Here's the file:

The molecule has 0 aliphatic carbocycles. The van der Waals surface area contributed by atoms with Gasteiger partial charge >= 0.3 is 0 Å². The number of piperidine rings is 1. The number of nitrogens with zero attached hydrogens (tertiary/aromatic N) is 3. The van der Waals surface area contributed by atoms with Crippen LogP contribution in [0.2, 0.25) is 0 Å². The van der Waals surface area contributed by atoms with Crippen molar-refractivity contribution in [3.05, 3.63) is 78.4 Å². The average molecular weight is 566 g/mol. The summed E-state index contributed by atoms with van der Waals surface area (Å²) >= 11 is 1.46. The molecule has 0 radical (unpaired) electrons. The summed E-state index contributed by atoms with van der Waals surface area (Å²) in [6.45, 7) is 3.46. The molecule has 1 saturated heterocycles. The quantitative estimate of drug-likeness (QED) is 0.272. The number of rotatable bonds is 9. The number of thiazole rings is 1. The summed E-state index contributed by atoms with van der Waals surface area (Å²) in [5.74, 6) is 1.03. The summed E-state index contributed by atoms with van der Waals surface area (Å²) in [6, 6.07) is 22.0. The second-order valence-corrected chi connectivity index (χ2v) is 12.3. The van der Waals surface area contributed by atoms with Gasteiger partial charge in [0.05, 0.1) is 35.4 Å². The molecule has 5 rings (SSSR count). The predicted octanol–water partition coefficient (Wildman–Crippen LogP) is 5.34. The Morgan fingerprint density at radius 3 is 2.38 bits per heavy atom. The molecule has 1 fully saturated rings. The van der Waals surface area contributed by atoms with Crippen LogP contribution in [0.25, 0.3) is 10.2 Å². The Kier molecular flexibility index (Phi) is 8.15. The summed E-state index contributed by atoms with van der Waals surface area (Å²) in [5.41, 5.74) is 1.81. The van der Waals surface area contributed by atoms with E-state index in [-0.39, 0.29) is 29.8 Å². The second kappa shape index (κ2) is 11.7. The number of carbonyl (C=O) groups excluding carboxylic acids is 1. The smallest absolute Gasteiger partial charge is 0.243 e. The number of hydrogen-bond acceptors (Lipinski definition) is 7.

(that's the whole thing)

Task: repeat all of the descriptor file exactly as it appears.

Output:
The molecule has 0 aliphatic carbocycles. The van der Waals surface area contributed by atoms with Gasteiger partial charge >= 0.3 is 0 Å². The number of piperidine rings is 1. The number of nitrogens with zero attached hydrogens (tertiary/aromatic N) is 3. The van der Waals surface area contributed by atoms with Crippen LogP contribution in [0.2, 0.25) is 0 Å². The van der Waals surface area contributed by atoms with Crippen molar-refractivity contribution in [3.05, 3.63) is 78.4 Å². The average molecular weight is 566 g/mol. The summed E-state index contributed by atoms with van der Waals surface area (Å²) >= 11 is 1.46. The molecule has 0 radical (unpaired) electrons. The summed E-state index contributed by atoms with van der Waals surface area (Å²) in [6.45, 7) is 3.46. The molecule has 1 saturated heterocycles. The quantitative estimate of drug-likeness (QED) is 0.272. The number of rotatable bonds is 9. The number of thiazole rings is 1. The summed E-state index contributed by atoms with van der Waals surface area (Å²) in [5.74, 6) is 1.03. The summed E-state index contributed by atoms with van der Waals surface area (Å²) in [6, 6.07) is 22.0. The second-order valence-corrected chi connectivity index (χ2v) is 12.3. The van der Waals surface area contributed by atoms with Gasteiger partial charge in [0.05, 0.1) is 35.4 Å². The molecule has 5 rings (SSSR count). The predicted octanol–water partition coefficient (Wildman–Crippen LogP) is 5.34. The Morgan fingerprint density at radius 3 is 2.38 bits per heavy atom. The molecule has 1 fully saturated rings. The van der Waals surface area contributed by atoms with Crippen LogP contribution in [0.25, 0.3) is 10.2 Å². The Kier molecular flexibility index (Phi) is 8.15. The summed E-state index contributed by atoms with van der Waals surface area (Å²) in [5.41, 5.74) is 1.81. The van der Waals surface area contributed by atoms with E-state index in [-0.39, 0.29) is 29.8 Å². The second kappa shape index (κ2) is 11.7. The number of carbonyl (C=O) groups excluding carboxylic acids is 1. The smallest absolute Gasteiger partial charge is 0.243 e. The number of hydrogen-bond acceptors (Lipinski definition) is 7.